The Telegraph
Since 1st March, 1999
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Cabinet rein on quota rush

New Delhi, April 10: A week before Arjun Singh let the quota cat out of the bag, he had suffered something of a rebuff from the cabinet secretariat on the subject.

On March 27, Arjun’s ministry had requested the cabinet to discuss at its next meeting the proposal to reserve 27 per cent seats for other backward classes in educational institutions, including the IITs and IIMs.

The cabinet secretariat returned the note in days. It said the matter has serious political overtones and might violate the poll code if taken up before the Assembly polls ' a line of thinking that later prompted the Election Commission to ask Arjun to explain why he had publicised the plan.

Ministry officials are arguing that the cabinet secretariat’s refusal had nothing to do with the formula itself but only with the timing of the discussion. Yet there is talk that the Prime Minister isn’t too happy with the proposal ' a subject Prime Minister’s Office sources declined to comment on.

They, however, accept the ministry’s claim that Manmohan Singh had been kept informed at every stage as the quota blueprint was worked out.

But the opposition to the proposal from members of the Knowledge Commission 'which was set up at the Prime Minister’s initiative and reports directly to him ' might provide an insight into his mind.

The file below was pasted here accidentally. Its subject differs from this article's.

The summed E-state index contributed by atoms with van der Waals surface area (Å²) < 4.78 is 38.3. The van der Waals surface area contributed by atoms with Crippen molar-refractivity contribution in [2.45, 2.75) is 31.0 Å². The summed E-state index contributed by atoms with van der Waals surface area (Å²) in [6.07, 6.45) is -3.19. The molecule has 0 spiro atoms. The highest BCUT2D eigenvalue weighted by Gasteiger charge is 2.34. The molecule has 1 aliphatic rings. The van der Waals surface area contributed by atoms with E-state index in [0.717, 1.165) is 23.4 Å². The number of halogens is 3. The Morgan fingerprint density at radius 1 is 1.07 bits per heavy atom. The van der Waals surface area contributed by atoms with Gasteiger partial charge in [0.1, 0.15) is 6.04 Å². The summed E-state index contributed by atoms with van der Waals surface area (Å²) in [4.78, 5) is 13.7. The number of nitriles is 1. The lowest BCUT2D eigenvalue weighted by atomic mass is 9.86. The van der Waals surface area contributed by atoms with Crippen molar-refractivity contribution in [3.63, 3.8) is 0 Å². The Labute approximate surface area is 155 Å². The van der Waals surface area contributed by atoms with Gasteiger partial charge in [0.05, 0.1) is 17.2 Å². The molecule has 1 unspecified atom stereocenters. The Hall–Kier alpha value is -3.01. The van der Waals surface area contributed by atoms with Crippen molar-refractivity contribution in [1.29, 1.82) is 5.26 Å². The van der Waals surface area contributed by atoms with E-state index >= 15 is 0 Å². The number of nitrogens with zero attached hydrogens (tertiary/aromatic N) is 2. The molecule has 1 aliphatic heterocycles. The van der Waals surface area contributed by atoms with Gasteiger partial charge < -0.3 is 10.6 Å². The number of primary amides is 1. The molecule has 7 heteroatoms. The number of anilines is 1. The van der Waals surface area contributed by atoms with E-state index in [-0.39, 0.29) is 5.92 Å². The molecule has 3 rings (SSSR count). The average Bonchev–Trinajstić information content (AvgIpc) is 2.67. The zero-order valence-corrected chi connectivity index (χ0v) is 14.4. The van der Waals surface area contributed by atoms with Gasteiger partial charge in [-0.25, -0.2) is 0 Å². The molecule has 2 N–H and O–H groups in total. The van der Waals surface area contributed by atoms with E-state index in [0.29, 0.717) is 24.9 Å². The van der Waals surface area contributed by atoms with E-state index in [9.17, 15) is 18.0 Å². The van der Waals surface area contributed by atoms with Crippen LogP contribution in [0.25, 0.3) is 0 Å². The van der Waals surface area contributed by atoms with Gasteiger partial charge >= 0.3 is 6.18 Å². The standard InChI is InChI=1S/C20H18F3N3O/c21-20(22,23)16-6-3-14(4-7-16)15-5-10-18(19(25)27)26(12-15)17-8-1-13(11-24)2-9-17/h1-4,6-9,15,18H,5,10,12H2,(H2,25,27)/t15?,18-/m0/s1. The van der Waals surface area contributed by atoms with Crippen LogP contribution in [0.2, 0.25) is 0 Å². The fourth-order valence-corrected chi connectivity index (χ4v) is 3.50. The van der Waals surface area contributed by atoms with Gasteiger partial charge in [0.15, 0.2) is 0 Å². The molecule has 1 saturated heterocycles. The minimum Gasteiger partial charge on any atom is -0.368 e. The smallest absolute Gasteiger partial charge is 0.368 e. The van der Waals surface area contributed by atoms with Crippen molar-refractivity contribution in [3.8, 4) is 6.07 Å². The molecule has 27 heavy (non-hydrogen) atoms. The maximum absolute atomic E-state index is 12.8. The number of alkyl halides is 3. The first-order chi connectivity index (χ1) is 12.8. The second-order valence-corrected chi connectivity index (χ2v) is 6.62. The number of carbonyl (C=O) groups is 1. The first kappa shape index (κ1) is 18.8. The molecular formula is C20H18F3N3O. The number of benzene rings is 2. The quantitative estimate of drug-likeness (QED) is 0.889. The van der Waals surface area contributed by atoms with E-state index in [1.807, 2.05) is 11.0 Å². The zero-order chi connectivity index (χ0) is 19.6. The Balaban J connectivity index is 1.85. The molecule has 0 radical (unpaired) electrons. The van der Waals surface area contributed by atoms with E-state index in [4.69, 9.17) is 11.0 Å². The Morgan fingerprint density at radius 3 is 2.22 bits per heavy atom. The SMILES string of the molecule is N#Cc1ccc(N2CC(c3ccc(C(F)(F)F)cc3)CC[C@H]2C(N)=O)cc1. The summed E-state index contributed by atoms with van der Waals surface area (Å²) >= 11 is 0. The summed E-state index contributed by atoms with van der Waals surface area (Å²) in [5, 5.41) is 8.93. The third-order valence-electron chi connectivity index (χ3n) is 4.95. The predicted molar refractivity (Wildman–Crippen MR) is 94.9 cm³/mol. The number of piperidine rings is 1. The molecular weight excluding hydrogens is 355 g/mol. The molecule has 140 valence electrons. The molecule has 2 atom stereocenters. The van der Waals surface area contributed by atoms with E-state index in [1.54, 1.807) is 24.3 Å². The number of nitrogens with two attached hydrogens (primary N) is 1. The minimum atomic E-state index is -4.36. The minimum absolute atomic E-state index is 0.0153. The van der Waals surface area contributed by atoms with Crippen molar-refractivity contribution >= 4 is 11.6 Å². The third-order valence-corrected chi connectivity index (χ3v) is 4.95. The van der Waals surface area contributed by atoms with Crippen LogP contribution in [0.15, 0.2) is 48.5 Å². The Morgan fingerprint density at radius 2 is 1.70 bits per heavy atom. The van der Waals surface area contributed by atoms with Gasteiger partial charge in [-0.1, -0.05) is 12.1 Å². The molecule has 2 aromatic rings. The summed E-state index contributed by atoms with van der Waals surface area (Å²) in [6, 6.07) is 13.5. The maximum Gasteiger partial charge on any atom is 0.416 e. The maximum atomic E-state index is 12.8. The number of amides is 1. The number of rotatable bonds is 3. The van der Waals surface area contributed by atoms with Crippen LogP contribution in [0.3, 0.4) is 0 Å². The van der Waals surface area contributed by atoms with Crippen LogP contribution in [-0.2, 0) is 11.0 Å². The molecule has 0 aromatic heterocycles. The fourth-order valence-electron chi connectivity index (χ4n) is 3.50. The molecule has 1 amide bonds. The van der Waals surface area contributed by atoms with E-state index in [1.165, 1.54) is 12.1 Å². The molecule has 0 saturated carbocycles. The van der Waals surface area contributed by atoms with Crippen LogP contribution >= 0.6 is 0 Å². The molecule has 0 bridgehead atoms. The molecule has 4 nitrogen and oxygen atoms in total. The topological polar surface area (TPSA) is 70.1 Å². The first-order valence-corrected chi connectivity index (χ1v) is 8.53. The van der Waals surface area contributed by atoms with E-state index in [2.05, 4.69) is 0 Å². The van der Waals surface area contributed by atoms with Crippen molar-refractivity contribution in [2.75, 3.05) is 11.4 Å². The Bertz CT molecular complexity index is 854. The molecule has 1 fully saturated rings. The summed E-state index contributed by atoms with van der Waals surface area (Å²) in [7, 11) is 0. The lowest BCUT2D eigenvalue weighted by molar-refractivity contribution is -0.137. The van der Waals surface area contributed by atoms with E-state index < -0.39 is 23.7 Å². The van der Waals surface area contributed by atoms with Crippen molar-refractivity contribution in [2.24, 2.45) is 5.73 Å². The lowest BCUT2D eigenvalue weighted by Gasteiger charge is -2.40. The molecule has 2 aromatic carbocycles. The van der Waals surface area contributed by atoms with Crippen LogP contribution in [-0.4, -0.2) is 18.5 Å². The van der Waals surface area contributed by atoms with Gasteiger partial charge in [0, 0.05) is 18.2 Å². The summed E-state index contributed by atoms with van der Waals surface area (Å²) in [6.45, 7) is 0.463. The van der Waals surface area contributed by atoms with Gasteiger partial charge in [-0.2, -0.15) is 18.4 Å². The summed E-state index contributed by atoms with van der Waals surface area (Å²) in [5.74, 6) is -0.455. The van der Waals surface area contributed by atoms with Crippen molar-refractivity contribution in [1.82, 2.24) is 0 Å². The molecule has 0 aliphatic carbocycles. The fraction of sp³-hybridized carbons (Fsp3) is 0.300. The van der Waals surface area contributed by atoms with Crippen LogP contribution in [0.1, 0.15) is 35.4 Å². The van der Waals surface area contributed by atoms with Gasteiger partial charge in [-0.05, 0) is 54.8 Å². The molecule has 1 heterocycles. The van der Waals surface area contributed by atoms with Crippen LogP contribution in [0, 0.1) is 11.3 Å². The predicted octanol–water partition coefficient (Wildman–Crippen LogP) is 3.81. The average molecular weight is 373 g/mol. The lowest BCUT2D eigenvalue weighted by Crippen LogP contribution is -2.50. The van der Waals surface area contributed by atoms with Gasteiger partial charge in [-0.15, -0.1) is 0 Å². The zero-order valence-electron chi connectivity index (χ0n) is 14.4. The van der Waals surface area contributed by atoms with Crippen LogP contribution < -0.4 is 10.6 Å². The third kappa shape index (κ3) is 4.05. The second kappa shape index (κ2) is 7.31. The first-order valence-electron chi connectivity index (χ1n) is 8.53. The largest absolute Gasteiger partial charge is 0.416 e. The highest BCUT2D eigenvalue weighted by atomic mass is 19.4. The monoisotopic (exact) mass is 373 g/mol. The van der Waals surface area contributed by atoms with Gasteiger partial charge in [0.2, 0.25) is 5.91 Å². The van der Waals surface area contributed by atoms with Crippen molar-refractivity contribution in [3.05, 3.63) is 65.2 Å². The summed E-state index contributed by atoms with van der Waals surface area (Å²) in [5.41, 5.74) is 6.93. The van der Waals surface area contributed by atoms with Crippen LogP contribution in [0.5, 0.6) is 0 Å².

Panel chairperson Sam Pitroda says he and his colleagues had no knowledge of the plan; convener Pratap Bhanu Mehta has asked members to write to the Prime Minister against the quota.

A week after the cabinet secretariat returned the note, Arjun said on the sidelines of a news conference that the government would decide on the quota after the polls. His ministry expects a green light, because every political party had backed the 93rd Constitution Amendment Bill that paved the way for the quota.

The bill, now an act, guarantees reservation for “socially and educationally backward classes”. Backward caste leaders such as Sharad Yadav, Lalu Prasad and Uma Bharti had asked that the OBCs be explicitly mentioned, but Arjun assured them that the existing expression did include the backwards.

A meeting of the six IIMs today discussed the proposed quota among several issues, the director of the Ahmedabad institute, Bakul Dholakia, confirmed. “But we cannot tell you what we discussed. We will react only after we get the circular.”

CAT in November

The meeting took three decisions on CAT. One, this year’s exam will be held on November 19. Two, the exam’s centre will shift from Ahmedabad to Bangalore for three years in keeping with a rotation policy. Three, the IIM admissions list for 2006-08 will come out on April 12.

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